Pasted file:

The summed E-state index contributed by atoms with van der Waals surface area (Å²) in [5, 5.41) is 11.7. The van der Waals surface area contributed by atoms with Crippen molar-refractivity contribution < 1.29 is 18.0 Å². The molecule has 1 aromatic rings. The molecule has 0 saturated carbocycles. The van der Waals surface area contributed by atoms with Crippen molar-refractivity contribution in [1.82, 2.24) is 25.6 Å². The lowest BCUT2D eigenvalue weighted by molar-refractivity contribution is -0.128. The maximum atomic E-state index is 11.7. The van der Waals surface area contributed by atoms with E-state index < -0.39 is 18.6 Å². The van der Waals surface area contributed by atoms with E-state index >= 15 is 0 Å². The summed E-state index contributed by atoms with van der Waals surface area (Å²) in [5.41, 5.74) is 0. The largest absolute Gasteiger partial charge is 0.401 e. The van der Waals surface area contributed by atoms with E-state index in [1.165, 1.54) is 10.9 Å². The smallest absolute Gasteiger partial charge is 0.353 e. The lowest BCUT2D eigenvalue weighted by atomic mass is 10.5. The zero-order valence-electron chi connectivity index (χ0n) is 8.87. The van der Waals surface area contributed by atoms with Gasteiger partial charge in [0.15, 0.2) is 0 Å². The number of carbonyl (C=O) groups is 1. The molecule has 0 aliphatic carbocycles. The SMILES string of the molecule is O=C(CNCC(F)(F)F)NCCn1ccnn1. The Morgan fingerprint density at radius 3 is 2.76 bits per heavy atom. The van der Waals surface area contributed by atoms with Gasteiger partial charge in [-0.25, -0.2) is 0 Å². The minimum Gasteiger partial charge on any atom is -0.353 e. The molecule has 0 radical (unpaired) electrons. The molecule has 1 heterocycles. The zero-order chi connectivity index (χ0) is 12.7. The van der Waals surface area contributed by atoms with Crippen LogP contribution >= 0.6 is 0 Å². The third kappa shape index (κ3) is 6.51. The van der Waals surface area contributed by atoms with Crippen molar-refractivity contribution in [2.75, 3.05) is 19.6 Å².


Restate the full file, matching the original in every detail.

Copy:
The summed E-state index contributed by atoms with van der Waals surface area (Å²) in [5, 5.41) is 11.7. The van der Waals surface area contributed by atoms with Crippen molar-refractivity contribution < 1.29 is 18.0 Å². The molecule has 1 aromatic rings. The molecule has 0 saturated carbocycles. The van der Waals surface area contributed by atoms with Crippen molar-refractivity contribution in [1.82, 2.24) is 25.6 Å². The lowest BCUT2D eigenvalue weighted by molar-refractivity contribution is -0.128. The maximum atomic E-state index is 11.7. The van der Waals surface area contributed by atoms with E-state index < -0.39 is 18.6 Å². The van der Waals surface area contributed by atoms with E-state index >= 15 is 0 Å². The summed E-state index contributed by atoms with van der Waals surface area (Å²) in [5.41, 5.74) is 0. The largest absolute Gasteiger partial charge is 0.401 e. The van der Waals surface area contributed by atoms with E-state index in [1.165, 1.54) is 10.9 Å². The smallest absolute Gasteiger partial charge is 0.353 e. The lowest BCUT2D eigenvalue weighted by atomic mass is 10.5. The zero-order valence-electron chi connectivity index (χ0n) is 8.87. The van der Waals surface area contributed by atoms with Gasteiger partial charge in [0.15, 0.2) is 0 Å². The number of carbonyl (C=O) groups is 1. The molecule has 0 aliphatic carbocycles. The SMILES string of the molecule is O=C(CNCC(F)(F)F)NCCn1ccnn1. The Morgan fingerprint density at radius 3 is 2.76 bits per heavy atom. The van der Waals surface area contributed by atoms with Gasteiger partial charge in [-0.25, -0.2) is 0 Å². The minimum Gasteiger partial charge on any atom is -0.353 e. The molecule has 0 radical (unpaired) electrons. The molecule has 1 heterocycles. The zero-order chi connectivity index (χ0) is 12.7. The van der Waals surface area contributed by atoms with Crippen LogP contribution >= 0.6 is 0 Å². The third kappa shape index (κ3) is 6.51. The van der Waals surface area contributed by atoms with Crippen molar-refractivity contribution in [2.75, 3.05) is 19.6 Å².